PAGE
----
In the face of unprecedented challenge, Maryland Smith alumni responded, with unprecedented compassion and fearless leadership.
In April, Maryland Governor Larry Hogan attended a news conference wearing a bold new accessory for these times: a red surgical-style mask bearing the message “Maryland Strong.”
It was a new creation from Route One Apparel, a retailer specializing in state pride products founded by Ali von Paris ’12. Amid the pandemic, its daily production pivoted from T-shirts and bikinis to Maryland-themed masks. For each mask ordered, Route One donated another to health-care workers.
“It’s another shining example of the very spirit of our Maryland Unites initiative,” Hogan said.
The company’s flag-themed fanny pack meanwhile became a staple in medical offices across Maryland, after Route One donated its entire supply to healthcare workers. “Whenever we can help keep those on the front line – our dear customers – safe,” said von Paris, “it’s a win-win.”
Amid the pandemic, Evan Lutz’s business was booming. His Baltimore-based Hungry Harvest rescues misshapen, ugly produce and delivers them to customers at a discount – a service that became more attractive than ever during stay-at-home orders.
They added employees while ramping up the other half of the company’s mission: fighting hunger. Hunger, too, was seeing a surge.
Hungry Harvest more than doubled its charitable giving, giving thousands of pounds of produce a week to those who needed it most. It also connected with community organizations, offering a new Emergency Food Box at very low cost to be distributed free.
“It’s been wonderful to see this community of people that we typically work with come together and rally around the cause to get people food,” said Lutz ’14.
As Busboys and Poets founder Andy Shallal, MBA ’19, fixed a shattered window from a break-in at his restaurant chain’s Anacostia location, he saw an opportunity to turn misfortune into inspiration.
He picked up his brushes, and painted the words “Busboys [heart] Anacostia” across the black plywood.
What came next surprised him – an outpouring of support from the community. He realized he could spread positivity wider, so he painted the windows of his 14th Street D.C. location with the message, “In Dark Times, Shine Your Light Brighter.” And the idea caught on from there.
“Instead of people walking around having their heads down and feeling isolated from one another,” he said, “why not spread some positive messages and help people feel connected with their humanity?”
Jason Hershman ’11 was running more than ever in hopes of setting a personal record at the 2020 Boston Marathon. But the event was cancelled because of COVID-19.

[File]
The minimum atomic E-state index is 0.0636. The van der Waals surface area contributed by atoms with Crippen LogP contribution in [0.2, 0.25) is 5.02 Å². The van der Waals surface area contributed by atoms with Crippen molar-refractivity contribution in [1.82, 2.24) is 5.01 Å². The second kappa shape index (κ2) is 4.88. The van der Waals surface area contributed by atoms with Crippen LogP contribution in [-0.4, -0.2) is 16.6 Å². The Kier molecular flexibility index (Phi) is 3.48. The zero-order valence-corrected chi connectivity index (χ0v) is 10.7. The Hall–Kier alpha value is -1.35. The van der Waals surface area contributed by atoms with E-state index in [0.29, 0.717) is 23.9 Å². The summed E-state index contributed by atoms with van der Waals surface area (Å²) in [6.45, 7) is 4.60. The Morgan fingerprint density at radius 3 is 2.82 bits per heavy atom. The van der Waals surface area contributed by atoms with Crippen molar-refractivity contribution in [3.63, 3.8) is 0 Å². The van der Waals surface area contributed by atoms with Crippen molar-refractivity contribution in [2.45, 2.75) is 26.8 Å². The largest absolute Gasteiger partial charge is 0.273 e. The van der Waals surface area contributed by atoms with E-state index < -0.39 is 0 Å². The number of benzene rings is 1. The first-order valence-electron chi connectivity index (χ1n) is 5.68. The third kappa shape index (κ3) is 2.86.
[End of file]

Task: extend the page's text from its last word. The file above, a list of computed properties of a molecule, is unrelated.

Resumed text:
Hershman didn’t let that break his stride. He decided to host a “virtual marathon,” to raise money for the CDC Foundation’s Coronavirus Emergency Response Fund.
“I felt I needed to do something or contribute in some way.”
On May 1, 2020, participants in his Coronavirus Relief Virtual Run stepped outside to walk or run – at least six feet apart. His goal was to raise $1,000 for the response fund, which would deploy emergency staffing to public health agencies and provide food and medical supplies to quarantined people. He more than doubled his goal – a testament, he said, to his sport and its community.
Rahul Vinod ’11 and Sahil Rahman ’12 knew when they first opened the doors to RASA that they wanted it to be more than a successful fine, casual Indian restaurant. They wanted it to be connected to its community in D.C.’s Navy Yard neighborhood.
In the pandemic, it flexed that connectivity and made a difference in people’s lives.
RASA closed its doors to in-dining business, but provided free takeout meals for all hospital workers, schoolchildren and RASA’s own team members and their families. For all they did and for making such a difference, Vinod and Rahman earned the Rising Terp Award as part of UMD's Alumni Association Alumni Excellence Awards.
“Community and connection have always been at the heart of what we do at RASA,” Vinod said. “The least we can do is offer our front-line hospital workers free meals.”
With the fight to treat COVID-19 patients in full force at hospitals, Mike Weber ’14 wanted to help. He watched as his wife and her colleagues at Philadelphia’s Thomas Jefferson University Hospital worked long, intense shifts in the ICU.
As the co-founder of fruit-based ice cream company Frutero, Weber didn’t have face masks or PPE to donate. But he and business partner Vedant Saboo realized there was something they could do. They started dropping off ice cream to hospital staff as a thank you for their dedication.
In less than two weeks, they had delivered more than 1,000 ice creams to staff at seven Philadelphia-area hospitals. And, they launched an online order business to expand their ability to donate more. For each ice cream a customer ordered online, the co-founders donate one to hospital staff.
“We’ll just continue doing this until this coronavirus is over,” said Weber.